Pandemonium usually follows after global epidemics and catastrophe, and artists and designers come to the rescue with all sorts of antidotes. - written by Samuel Alexander
Are artists really applying themselves to bringing splendor into the world or are creative’s solution-driven? Form follows function, function follows form, function follows function, form follows form? Is the creative industry so focused on jumping on the next bandwagon to sound and appear relevant or is designing the bandwagon enticing, eliciting, and intriguing minds to new concepts the tactic that should be adopted?
There was a time in history when artists produced work, not for money, fame nor fortune but to contribute to a greater creative collective. Has the 21st-century creator become so obsessed with marketing traction that it has forgotten the staying power of Michelangelo, Henry Van Gogh, Ludwig Mies van der Rohe, and Frank Gehry just to name a few?
A creator, artist, designer, visual communicator, or whichever preferable branding is striking enough, should be crafting work that it is so distinct in style, timeless in execution, and informative in aesthetic.
History.com editors Amanda Onion, Missy Sullivan, and Matt Mullen published an article on Michelangelo articulating, ”At 13, Michelangelo was apprenticed to painter Domenico Ghirlandaio, particularly known for his murals. A year later, his talent drew the attention of Florence’s leading citizen and art patron, Lorenzo de’ Medici, who enjoyed the intellectual stimulation of being surrounded by the city’s most literate, poetic, and talented men. He extended an invitation to Michelangelo to reside in a room of his palatial home. Michelangelo learned from and was inspired by the scholars and writers in Lorenzo’s intellectual circle, and his later work would forever be informed by what he learned about philosophy and politics in those years. While staying in the Medici home, he also refined his technique under the tutelage of Bertoldo di Giovanni, keeper of Lorenzo’s collection of ancient Roman sculptures and a noted sculptor himself. Although Michelangelo expressed his genius in many media, he would always consider himself a sculptor first.”(A. Onion, M. Sullivan, M. Mullen, 2019). Here one can appreciate that art eons ago was not based on likability, trend nor advertising however based on intellect, politics, philosophy and with superficial research, psychology which informed great works that the school of artists cling to so dearly academically but loosely grip when researching the execution of a project.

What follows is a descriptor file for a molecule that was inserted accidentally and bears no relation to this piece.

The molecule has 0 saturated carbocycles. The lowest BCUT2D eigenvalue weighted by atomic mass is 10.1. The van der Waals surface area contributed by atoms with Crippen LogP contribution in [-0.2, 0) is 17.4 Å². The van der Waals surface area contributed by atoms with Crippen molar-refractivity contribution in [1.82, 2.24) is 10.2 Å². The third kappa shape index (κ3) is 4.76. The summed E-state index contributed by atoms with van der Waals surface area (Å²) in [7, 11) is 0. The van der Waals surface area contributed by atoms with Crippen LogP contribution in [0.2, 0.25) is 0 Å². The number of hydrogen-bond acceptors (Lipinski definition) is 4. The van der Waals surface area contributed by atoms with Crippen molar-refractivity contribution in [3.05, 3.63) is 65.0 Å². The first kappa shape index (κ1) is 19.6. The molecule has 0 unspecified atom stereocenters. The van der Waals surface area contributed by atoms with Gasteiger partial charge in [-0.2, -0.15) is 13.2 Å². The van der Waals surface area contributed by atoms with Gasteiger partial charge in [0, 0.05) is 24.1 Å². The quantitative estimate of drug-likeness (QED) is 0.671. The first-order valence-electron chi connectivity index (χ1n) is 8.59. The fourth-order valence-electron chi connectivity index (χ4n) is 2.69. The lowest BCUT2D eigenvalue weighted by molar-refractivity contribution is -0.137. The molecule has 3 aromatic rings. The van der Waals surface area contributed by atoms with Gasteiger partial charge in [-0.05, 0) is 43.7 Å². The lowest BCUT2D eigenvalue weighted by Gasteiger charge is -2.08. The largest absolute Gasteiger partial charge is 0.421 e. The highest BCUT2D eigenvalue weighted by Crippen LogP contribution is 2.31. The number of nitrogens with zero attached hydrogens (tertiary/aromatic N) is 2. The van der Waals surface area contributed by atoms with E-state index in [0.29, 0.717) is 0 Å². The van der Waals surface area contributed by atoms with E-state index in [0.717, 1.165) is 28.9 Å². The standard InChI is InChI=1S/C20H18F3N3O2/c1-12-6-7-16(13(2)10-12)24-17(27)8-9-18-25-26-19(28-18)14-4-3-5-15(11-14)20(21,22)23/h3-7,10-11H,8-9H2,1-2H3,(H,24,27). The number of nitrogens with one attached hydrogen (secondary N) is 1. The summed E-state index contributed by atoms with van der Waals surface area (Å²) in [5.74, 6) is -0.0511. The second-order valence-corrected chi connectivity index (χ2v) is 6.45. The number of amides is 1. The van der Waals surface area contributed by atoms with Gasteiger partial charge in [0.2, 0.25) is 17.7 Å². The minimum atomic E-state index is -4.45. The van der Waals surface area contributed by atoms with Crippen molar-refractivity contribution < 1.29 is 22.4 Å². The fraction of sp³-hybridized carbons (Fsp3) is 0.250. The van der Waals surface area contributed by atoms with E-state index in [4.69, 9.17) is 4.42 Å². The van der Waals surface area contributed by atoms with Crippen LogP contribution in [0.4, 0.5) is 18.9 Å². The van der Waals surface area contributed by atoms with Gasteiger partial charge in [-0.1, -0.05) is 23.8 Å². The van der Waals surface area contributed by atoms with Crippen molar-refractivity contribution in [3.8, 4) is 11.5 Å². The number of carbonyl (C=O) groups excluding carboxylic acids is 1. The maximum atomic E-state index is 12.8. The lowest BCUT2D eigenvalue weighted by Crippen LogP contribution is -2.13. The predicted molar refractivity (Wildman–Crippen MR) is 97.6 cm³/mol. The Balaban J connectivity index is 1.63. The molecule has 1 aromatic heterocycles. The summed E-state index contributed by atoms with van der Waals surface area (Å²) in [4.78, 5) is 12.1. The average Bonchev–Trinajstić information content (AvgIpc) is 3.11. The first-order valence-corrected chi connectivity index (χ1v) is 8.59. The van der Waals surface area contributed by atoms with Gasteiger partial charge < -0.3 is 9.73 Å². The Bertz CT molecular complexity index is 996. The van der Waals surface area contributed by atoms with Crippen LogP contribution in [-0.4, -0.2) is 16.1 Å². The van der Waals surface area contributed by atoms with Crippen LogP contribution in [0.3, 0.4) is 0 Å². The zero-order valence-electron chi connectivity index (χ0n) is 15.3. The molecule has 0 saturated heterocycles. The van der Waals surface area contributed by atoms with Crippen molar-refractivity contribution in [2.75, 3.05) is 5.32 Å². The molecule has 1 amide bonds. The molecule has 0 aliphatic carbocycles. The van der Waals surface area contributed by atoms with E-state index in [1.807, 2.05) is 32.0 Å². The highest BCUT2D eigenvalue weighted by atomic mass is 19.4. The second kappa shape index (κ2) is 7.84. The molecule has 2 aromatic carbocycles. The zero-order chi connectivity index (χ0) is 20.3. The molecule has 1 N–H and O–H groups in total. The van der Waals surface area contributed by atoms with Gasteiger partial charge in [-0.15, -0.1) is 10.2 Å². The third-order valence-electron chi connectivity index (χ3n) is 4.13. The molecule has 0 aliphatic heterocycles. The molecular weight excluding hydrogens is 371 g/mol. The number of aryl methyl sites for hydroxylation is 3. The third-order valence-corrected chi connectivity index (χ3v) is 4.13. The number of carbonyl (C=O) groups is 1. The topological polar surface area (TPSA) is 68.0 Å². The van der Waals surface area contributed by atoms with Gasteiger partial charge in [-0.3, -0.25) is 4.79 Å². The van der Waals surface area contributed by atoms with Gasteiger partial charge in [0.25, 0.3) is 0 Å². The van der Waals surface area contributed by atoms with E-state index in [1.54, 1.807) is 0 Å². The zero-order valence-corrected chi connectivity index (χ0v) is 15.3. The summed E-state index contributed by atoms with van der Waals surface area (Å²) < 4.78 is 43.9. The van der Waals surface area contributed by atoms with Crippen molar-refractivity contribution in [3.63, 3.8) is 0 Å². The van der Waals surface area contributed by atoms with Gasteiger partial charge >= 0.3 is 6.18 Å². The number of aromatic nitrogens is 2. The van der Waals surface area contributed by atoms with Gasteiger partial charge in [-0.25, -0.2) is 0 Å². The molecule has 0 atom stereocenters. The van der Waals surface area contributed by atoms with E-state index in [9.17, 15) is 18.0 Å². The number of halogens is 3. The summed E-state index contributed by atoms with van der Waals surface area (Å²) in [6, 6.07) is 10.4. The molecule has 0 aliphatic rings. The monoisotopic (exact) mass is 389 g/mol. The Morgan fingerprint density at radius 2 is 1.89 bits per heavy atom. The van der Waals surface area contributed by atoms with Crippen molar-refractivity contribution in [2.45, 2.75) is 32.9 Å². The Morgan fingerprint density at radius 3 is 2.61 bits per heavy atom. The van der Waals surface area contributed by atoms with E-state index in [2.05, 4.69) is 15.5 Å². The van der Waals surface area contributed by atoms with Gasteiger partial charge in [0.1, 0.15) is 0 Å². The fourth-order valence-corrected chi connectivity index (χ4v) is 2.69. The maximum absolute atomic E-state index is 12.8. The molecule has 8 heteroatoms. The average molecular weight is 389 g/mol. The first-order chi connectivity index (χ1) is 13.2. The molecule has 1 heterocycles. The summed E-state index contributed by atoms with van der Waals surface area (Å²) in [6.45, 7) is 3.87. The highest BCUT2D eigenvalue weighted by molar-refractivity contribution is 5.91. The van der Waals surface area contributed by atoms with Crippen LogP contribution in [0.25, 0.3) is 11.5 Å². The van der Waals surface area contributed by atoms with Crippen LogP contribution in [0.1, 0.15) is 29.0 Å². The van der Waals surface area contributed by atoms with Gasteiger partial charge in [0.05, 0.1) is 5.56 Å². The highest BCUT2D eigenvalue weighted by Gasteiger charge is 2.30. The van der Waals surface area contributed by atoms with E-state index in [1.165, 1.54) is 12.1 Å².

Are artistic minds more solution-driven that fundamentals of art are negated and the source on which creations should be based? A brief is always outlined to set boundaries for any given task, be it in 1501 when David was sculptured by Michelangelo or 2012 when Zaha Hadid designed Floating Staircase. The boundary is not to limit the thinking of the creative but to guide, inspire and be a catalyst to the creative process that could produce work that results in the ageless elucidation of what genius art and design look like.
A world where pandemic and disaster give rise to design is a bleak outcome. Creativity should exist outside of pandemonium so that when devastation does surface, creatives are so equipped to enlighten their audiences that pandemics and disaster do not inform art, rather that art brings to light the hope and regeneration of what once appeared as a bleak ending to a sad story.